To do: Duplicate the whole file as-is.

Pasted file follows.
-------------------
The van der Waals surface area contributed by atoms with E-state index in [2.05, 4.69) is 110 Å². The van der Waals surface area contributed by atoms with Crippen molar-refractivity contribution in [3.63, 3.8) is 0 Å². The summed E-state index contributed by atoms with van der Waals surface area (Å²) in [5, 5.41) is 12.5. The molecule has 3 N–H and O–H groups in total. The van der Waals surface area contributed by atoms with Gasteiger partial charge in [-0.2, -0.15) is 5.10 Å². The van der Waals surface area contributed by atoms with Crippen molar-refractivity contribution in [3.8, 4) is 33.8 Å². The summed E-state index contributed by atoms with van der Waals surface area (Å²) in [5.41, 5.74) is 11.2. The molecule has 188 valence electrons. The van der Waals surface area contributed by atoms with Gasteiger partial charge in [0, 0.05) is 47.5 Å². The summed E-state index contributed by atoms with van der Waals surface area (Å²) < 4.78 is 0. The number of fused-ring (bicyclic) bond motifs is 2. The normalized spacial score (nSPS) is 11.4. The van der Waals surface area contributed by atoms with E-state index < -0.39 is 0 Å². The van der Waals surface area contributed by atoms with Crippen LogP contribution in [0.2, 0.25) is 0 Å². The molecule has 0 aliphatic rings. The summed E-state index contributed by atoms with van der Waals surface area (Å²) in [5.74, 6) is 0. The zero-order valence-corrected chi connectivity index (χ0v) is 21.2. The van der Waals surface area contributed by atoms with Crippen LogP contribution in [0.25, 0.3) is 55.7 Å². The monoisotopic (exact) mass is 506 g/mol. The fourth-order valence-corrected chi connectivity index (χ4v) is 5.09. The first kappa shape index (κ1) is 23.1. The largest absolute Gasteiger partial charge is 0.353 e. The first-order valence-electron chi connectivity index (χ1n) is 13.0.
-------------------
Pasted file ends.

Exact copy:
The van der Waals surface area contributed by atoms with E-state index in [2.05, 4.69) is 110 Å². The van der Waals surface area contributed by atoms with Crippen molar-refractivity contribution in [3.63, 3.8) is 0 Å². The summed E-state index contributed by atoms with van der Waals surface area (Å²) in [5, 5.41) is 12.5. The molecule has 3 N–H and O–H groups in total. The van der Waals surface area contributed by atoms with Gasteiger partial charge in [-0.2, -0.15) is 5.10 Å². The van der Waals surface area contributed by atoms with Crippen molar-refractivity contribution in [3.8, 4) is 33.8 Å². The summed E-state index contributed by atoms with van der Waals surface area (Å²) in [5.41, 5.74) is 11.2. The molecule has 188 valence electrons. The van der Waals surface area contributed by atoms with Gasteiger partial charge in [0, 0.05) is 47.5 Å². The summed E-state index contributed by atoms with van der Waals surface area (Å²) < 4.78 is 0. The number of fused-ring (bicyclic) bond motifs is 2. The normalized spacial score (nSPS) is 11.4. The van der Waals surface area contributed by atoms with E-state index < -0.39 is 0 Å². The van der Waals surface area contributed by atoms with Crippen LogP contribution in [0.2, 0.25) is 0 Å². The molecule has 0 aliphatic rings. The summed E-state index contributed by atoms with van der Waals surface area (Å²) in [5.74, 6) is 0. The zero-order valence-corrected chi connectivity index (χ0v) is 21.2. The van der Waals surface area contributed by atoms with Crippen LogP contribution in [0.25, 0.3) is 55.7 Å². The monoisotopic (exact) mass is 506 g/mol. The fourth-order valence-corrected chi connectivity index (χ4v) is 5.09. The first kappa shape index (κ1) is 23.1. The largest absolute Gasteiger partial charge is 0.353 e. The first-order valence-electron chi connectivity index (χ1n) is 13.0.